Two weeks ago I had the privilege to attend a very intimate writing course with Kate Forsyth and about sixteen other people. I enrolled in the course to gain a better understanding of writing, and research for writing, and an added bonus was meeting one of my favourite authors.
The course covered conventions of writing and the conventions employed across a variety of genres on the first day, something that I found very interesting and have been trying to apply this to my own writing, though this I am finding a challenge to do consciously mid project, so have decided to write my project’s first draft and then adjust what needs to be adjusted in the editing stages so I can focus on getting my story down.
We learnt about the structure of a novel, the peaks and troughs, and the journey from the inciting incident to the climax and to the calm resolution, the return to normal life signified by a case solved, a curse lifted, a journey’s end, or a life saved. All this knowledge was useful in understanding how my own writing should be formed yet formed in a way that it flows naturally for the reader.
The second day was given over to research, focussing primarily on research for historical fiction. Historical fiction is probably one of the genres that needs the most research, or at least the most intensive research. Starting broad is a good idea, then you can narrow down. Kate Forsyth said she takes a year to research a historical fiction novel and perhaps another year writing it – so to anyone out there who says to someone trying to write a novel to “get on with writing and get published”, it takes a good two to three years to complete a manuscript and then perhaps even longer to find someone to publish it if you are a first time author. However, ALL genres require research. Even fantasy. It will always depend on the story you are writing as to what you research and how much you do. There is no telling how much you will need but you can over-research and there is a fine line. Personally, I’ve always charged into my stories first with basic research into a few areas that need it, then when editing, I can mark what I need to check and research, go back, check it and if I need to change it. It might be a little more work, but for me, I have a need to get my story out, and then go back and check. Writing fiction is different to essay writing. When writing an essay, I would have to have all my research around me. Writing a novel, I may do the same thing but I can always make a note to double check something when I edit if I need to, and I don’t need to make endless amounts of footnotes.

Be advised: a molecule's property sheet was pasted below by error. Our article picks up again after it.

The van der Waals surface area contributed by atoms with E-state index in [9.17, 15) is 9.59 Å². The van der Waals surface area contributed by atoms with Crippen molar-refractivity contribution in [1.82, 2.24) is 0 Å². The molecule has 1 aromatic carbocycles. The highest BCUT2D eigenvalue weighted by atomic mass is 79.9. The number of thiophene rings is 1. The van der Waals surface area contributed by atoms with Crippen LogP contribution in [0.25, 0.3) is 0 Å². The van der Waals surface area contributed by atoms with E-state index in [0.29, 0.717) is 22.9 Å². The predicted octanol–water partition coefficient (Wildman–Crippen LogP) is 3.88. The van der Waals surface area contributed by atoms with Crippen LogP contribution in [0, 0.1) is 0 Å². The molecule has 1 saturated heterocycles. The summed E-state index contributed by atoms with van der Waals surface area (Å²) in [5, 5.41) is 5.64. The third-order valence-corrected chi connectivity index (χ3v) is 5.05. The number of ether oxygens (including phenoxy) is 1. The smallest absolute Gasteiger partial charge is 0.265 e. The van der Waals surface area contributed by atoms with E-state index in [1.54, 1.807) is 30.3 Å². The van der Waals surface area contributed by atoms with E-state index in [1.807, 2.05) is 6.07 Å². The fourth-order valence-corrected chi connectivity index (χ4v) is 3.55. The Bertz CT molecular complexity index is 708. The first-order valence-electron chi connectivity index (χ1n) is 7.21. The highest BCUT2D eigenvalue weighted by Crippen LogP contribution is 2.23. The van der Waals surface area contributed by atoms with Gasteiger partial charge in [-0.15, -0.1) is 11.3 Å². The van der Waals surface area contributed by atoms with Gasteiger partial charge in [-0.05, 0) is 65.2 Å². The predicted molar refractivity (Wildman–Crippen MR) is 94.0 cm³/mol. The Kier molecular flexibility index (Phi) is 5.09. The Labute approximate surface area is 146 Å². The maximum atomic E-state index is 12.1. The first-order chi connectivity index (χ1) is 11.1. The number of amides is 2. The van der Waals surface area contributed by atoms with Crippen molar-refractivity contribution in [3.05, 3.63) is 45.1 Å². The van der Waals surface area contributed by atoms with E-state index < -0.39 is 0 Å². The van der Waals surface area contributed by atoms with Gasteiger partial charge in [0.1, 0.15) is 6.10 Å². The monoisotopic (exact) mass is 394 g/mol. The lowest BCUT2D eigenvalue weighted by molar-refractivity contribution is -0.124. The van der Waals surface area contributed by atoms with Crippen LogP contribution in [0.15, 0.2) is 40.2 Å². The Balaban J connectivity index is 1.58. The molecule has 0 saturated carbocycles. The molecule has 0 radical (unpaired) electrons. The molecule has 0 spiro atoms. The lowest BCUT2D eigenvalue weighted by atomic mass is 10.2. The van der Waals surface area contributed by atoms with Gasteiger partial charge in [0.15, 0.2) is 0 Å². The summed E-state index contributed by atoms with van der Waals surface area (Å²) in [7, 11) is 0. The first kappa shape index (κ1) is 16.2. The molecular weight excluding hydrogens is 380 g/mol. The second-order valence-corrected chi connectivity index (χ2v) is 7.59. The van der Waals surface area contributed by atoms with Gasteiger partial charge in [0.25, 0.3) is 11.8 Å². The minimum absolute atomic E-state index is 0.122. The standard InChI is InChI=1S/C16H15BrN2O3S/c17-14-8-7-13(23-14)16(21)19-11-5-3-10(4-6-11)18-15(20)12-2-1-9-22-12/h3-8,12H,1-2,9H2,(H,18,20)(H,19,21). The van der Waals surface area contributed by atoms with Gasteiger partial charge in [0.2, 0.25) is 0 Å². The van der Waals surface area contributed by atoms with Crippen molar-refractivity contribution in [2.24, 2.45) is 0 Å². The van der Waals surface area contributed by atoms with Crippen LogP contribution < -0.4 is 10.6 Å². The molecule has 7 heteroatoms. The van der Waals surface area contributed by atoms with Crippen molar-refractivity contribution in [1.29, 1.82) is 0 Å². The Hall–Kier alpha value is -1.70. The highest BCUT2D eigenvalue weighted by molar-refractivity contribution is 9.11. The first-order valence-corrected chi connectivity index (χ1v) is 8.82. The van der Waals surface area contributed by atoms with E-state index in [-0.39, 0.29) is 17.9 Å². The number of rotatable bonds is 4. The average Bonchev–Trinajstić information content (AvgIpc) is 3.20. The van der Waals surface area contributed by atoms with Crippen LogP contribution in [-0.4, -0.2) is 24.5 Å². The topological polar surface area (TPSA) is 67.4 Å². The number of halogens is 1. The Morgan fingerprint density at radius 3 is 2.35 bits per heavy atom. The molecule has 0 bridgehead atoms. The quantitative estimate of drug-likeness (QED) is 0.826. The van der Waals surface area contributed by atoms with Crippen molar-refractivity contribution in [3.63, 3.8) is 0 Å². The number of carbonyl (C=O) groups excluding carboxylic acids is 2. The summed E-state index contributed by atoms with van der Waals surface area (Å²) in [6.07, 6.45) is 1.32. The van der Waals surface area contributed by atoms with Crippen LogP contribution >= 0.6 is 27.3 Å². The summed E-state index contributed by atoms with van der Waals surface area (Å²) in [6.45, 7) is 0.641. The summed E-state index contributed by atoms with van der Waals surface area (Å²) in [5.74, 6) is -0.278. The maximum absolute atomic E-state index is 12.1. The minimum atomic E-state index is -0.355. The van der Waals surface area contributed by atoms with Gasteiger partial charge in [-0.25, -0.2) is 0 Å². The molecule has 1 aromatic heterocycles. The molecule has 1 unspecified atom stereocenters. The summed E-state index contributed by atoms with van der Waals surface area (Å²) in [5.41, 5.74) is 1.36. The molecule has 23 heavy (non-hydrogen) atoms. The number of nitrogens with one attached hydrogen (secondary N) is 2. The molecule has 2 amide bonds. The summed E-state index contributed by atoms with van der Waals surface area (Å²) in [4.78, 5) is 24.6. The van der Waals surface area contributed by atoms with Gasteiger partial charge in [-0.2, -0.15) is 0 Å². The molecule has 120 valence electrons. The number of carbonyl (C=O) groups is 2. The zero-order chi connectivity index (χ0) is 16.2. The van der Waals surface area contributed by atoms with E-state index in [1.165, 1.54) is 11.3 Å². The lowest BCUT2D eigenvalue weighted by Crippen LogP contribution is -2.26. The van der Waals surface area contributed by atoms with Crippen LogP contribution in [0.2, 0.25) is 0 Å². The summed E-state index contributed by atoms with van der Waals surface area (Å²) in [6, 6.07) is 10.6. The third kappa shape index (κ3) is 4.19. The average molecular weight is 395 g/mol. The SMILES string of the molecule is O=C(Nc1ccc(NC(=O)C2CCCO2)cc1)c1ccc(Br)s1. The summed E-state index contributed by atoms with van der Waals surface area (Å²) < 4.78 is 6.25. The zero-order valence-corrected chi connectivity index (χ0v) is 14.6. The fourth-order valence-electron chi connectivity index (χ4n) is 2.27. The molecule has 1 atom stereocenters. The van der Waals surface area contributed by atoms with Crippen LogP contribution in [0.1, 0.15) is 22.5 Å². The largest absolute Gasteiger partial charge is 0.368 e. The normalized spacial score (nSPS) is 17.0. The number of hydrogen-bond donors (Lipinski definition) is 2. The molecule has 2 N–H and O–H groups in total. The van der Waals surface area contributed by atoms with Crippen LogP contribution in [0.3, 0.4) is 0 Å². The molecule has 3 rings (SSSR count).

This course has made me look at my writing very differently, and perhaps one day my process will change if I try a historical fiction when my dates need to be exact. Writing historical fiction could be a journey that will be interesting as history is a love of mine; it’s just deciding which historical period to set a novel in that is tricky for me because there are so many interesting ones!
I am very glad to have met Kate, to have learnt with her and spoken with her about my writing and what I struggle with, and she helped me through it, helped me to find the courage to write a section I have been struggling with for at least six weeks, if not more. Talking about it with her and in a room of other writers certainly made me feel that yes, I can do it. It is hard but the scene worked, and I hope to be able to expand on the feeling in it in the next edit.
If anyone is interested in writing, or History, Mystery and Magic, look up the Australian Writer’s Centre, go to the Sydney/New South Wales link and check out when the next Sydney course is available. It is money and time well spent.